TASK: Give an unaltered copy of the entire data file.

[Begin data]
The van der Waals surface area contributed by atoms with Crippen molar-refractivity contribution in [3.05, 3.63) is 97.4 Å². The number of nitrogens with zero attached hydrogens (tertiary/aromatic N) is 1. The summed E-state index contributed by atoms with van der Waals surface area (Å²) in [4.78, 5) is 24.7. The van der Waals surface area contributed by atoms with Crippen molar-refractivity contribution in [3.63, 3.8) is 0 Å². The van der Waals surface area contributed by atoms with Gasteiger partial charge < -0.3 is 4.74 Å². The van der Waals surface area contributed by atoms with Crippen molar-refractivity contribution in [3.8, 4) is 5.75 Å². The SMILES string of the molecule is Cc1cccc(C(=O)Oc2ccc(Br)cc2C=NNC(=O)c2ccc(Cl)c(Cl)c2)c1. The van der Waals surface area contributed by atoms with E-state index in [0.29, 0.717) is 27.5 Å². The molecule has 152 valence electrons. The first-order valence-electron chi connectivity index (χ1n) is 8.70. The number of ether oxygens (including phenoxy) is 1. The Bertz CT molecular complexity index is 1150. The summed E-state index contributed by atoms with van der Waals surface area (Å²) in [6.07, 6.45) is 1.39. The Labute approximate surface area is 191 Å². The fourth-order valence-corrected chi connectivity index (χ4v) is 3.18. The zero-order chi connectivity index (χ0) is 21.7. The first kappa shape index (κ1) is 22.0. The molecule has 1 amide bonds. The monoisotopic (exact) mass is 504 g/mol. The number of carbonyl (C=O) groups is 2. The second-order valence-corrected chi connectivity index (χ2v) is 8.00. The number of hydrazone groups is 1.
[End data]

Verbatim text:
The van der Waals surface area contributed by atoms with Crippen molar-refractivity contribution in [3.05, 3.63) is 97.4 Å². The number of nitrogens with zero attached hydrogens (tertiary/aromatic N) is 1. The summed E-state index contributed by atoms with van der Waals surface area (Å²) in [4.78, 5) is 24.7. The van der Waals surface area contributed by atoms with Crippen molar-refractivity contribution in [3.63, 3.8) is 0 Å². The van der Waals surface area contributed by atoms with Gasteiger partial charge < -0.3 is 4.74 Å². The van der Waals surface area contributed by atoms with Crippen molar-refractivity contribution in [3.8, 4) is 5.75 Å². The SMILES string of the molecule is Cc1cccc(C(=O)Oc2ccc(Br)cc2C=NNC(=O)c2ccc(Cl)c(Cl)c2)c1. The van der Waals surface area contributed by atoms with E-state index in [0.29, 0.717) is 27.5 Å². The molecule has 152 valence electrons. The first-order valence-electron chi connectivity index (χ1n) is 8.70. The number of ether oxygens (including phenoxy) is 1. The Bertz CT molecular complexity index is 1150. The summed E-state index contributed by atoms with van der Waals surface area (Å²) in [6.07, 6.45) is 1.39. The Labute approximate surface area is 191 Å². The fourth-order valence-corrected chi connectivity index (χ4v) is 3.18. The zero-order chi connectivity index (χ0) is 21.7. The first kappa shape index (κ1) is 22.0. The molecule has 1 amide bonds. The monoisotopic (exact) mass is 504 g/mol. The number of carbonyl (C=O) groups is 2. The second-order valence-corrected chi connectivity index (χ2v) is 8.00. The number of hydrazone groups is 1.